In 2010, Swami and a co-author summarized this research in The Psychologist, a scientific journal. They found, perhaps surprisingly, that believers are more likely to be cynical about the world in general and politics in particular. Conspiracy theories also seem to be more compelling to those with low self-worth, especially with regard to their sense of agency in the world at large. Conspiracy theories appear to be a way of reacting to uncertainty and powerlessness.
We are thus supposed to accept there is something essentially wrong with people who lose hope after seeing, time and time again, the most idealistic, reformist leaders inexplicably snuffed out, and their crusades dashed. This loss of hope and faith in a clearly dysfunctional system is seen as illness.
And, by the way, that article in “The Psychologist” (for which she provides no link or citation) was only three pages long.
Put the Blame on the Brain
“In these moments of powerlessness and uncertainty, a part of the brain called the amygdala kicks into action. Paul Whalen, a scientist at Dartmouth College who studies the amygdala, says the amygdala jump-starts the rest of the brain into analytical overdrive — prompting repeated reassessments of information in an attempt to create a coherent and understandable narrative, to understand what just happened, what threats still exist and what should be done now. This may be a useful way to understand how, writ large, the brain’s capacity for generating new narratives after shocking events can contribute to so much paranoia in this country.”
On the other hand, there is no mention of what part of the brain causes some people to reflexively–if illogically–trust just about anything published in establishment media like the New York Times, The Atlantic, or stated on PBS. Even after they get so very many things wrong time and again.
Koerth-Baker invokes the “backfire effect” to explain why conspiracy theorists are supposedly resistant to official narratives. But that effort actually, well, backfires.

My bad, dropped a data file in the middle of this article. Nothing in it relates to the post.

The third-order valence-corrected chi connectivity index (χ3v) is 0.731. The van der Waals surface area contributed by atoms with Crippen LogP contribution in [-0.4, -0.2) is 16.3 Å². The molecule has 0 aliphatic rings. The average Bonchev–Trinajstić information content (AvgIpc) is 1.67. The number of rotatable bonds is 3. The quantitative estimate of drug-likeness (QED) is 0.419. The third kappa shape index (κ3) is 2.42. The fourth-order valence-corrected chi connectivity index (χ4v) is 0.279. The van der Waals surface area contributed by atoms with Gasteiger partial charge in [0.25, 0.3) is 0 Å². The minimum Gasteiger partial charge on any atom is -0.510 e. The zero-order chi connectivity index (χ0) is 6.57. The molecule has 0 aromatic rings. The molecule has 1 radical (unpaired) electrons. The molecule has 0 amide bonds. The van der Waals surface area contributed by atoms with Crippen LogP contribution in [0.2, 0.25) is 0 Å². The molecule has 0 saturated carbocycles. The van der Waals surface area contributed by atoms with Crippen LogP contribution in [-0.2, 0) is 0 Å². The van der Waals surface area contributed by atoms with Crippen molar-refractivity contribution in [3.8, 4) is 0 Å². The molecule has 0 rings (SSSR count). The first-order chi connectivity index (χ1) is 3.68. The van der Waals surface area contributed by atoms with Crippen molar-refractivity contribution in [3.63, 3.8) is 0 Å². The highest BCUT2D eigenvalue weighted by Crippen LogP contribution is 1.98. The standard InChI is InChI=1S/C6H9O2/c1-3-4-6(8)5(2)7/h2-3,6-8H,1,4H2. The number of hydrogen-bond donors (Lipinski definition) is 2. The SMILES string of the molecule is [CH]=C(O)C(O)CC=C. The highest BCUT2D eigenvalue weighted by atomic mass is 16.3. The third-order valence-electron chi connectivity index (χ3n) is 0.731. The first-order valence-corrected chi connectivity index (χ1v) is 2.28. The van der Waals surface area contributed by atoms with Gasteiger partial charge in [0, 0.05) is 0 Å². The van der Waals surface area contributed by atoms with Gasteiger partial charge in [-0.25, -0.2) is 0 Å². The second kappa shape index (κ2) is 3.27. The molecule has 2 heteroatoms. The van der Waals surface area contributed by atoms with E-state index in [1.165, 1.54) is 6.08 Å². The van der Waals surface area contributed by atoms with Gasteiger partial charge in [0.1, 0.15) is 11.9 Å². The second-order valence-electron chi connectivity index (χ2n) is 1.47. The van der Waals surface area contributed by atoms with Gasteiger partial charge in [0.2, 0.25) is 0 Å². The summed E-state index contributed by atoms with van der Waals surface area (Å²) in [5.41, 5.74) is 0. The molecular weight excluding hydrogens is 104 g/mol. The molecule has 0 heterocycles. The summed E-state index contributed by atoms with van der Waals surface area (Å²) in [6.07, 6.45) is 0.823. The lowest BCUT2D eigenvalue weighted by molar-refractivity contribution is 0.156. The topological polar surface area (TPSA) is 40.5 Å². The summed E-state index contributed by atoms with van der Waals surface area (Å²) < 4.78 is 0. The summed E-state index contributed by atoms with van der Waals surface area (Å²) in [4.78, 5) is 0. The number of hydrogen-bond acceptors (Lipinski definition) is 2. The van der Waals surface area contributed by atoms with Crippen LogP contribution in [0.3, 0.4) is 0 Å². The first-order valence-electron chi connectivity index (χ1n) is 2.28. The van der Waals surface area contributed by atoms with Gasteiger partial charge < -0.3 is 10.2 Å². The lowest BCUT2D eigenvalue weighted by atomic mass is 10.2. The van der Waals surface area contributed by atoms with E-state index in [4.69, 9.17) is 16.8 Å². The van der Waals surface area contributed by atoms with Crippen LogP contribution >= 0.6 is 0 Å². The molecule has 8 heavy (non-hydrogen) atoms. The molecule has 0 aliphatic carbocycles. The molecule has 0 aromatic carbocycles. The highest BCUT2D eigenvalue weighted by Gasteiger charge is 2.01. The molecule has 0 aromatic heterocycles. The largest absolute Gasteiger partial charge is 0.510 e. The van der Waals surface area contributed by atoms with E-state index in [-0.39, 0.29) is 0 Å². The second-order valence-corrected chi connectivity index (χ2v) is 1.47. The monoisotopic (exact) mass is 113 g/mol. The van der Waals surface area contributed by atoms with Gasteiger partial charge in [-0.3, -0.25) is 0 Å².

In 2006, the political scientists Brendan Nyhan and Jason Reifler identified a phenomenon called the ‘backfire effect.’ They showed that efforts to debunk inaccurate political information can leave people more convinced that false information is true than they would have been otherwise.
True, but the “inaccurate political information” being debunked was not a lunatic conspiracy theory–it was government disinformation, some of which was the product of conspiracy—for example, prewar disinformation that Iraq had WMD, or claims that tax cuts increase federal revenue. Refutation of these false assertions resulted in their reinforcement, the “backfire effect.” The authors suspect “Republicans might be especially prone to the backfire effect because conservatives may have more rigid views than liberals: Upon hearing a refutation, conservatives might ‘argue back’ against the refutation in their minds, thereby strengthening their belief in the misinformation.”
Koerth-Baker then tries to give Swami’s theories a piggyback ride on the work of Nyhan and Reifler:
“Nyhan isn’t sure why this happens, but it appears to be more prevalent when the bad information helps bolster a favored worldview or ideology.
In that way, Swami says, the Internet and other media have helped perpetuate paranoia. Not only does more exposure to these alternative narratives help engender belief in conspiracies, he says, but the Internet’s tendency toward tribalism helps reinforce misguided beliefs.
What worldview or ideology is held by Koerth-Baker and Swami? Is it bolstered by what they read in the New York Times?
Conspiracy Theories Approved By the Establishment
Koerth-Baker then quotes a historian at the University of California saying that conspiracies do exist. Don’t get too excited: she quickly supplies examples (Watergate, Iran Contra) where the conspirators were supposedly vanquished by an effective system in which the establishment media and Congress got to the bottom of things. In other words, don’t worry, everything is OK.
Except that a growing body of evidence indicates that the real conspiracy in Watergate wasn’t Nixon’s—but that of corporate and national security elements seeking to frame and force from office an uncooperative president. (If all you read is The New York Times, you wouldn’t know that there are at least three impressive best-sellers out there that make this argument persuasively.)